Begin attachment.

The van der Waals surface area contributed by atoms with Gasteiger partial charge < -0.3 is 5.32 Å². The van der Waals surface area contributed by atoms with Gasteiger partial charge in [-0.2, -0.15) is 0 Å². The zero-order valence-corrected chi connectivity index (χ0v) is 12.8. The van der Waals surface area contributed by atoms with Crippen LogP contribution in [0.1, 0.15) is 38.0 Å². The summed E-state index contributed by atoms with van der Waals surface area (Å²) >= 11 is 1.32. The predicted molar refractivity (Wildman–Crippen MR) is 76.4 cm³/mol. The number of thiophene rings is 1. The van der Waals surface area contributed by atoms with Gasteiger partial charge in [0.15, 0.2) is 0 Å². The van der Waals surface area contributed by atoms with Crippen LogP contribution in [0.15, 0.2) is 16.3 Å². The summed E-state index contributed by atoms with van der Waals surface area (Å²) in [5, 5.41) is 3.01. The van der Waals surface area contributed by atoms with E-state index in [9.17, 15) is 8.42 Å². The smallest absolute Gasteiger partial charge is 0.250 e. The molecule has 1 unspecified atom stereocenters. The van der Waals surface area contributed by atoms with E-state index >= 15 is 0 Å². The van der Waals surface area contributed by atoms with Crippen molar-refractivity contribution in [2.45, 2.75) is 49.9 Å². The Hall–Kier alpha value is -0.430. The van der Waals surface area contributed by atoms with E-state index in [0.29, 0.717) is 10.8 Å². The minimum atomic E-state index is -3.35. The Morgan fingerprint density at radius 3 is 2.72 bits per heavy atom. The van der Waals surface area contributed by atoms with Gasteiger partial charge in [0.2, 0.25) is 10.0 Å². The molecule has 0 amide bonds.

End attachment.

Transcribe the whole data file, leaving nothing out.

The van der Waals surface area contributed by atoms with Gasteiger partial charge < -0.3 is 5.32 Å². The van der Waals surface area contributed by atoms with Gasteiger partial charge in [-0.2, -0.15) is 0 Å². The zero-order valence-corrected chi connectivity index (χ0v) is 12.8. The van der Waals surface area contributed by atoms with Crippen LogP contribution in [0.1, 0.15) is 38.0 Å². The summed E-state index contributed by atoms with van der Waals surface area (Å²) >= 11 is 1.32. The predicted molar refractivity (Wildman–Crippen MR) is 76.4 cm³/mol. The number of thiophene rings is 1. The van der Waals surface area contributed by atoms with Gasteiger partial charge in [0.15, 0.2) is 0 Å². The van der Waals surface area contributed by atoms with Crippen LogP contribution in [0.15, 0.2) is 16.3 Å². The summed E-state index contributed by atoms with van der Waals surface area (Å²) in [5, 5.41) is 3.01. The van der Waals surface area contributed by atoms with E-state index in [9.17, 15) is 8.42 Å². The smallest absolute Gasteiger partial charge is 0.250 e. The molecule has 1 unspecified atom stereocenters. The van der Waals surface area contributed by atoms with E-state index >= 15 is 0 Å². The van der Waals surface area contributed by atoms with Crippen molar-refractivity contribution in [2.45, 2.75) is 49.9 Å². The Hall–Kier alpha value is -0.430. The van der Waals surface area contributed by atoms with E-state index in [0.29, 0.717) is 10.8 Å². The minimum atomic E-state index is -3.35. The Morgan fingerprint density at radius 3 is 2.72 bits per heavy atom. The van der Waals surface area contributed by atoms with Gasteiger partial charge in [0.2, 0.25) is 10.0 Å². The molecule has 0 amide bonds.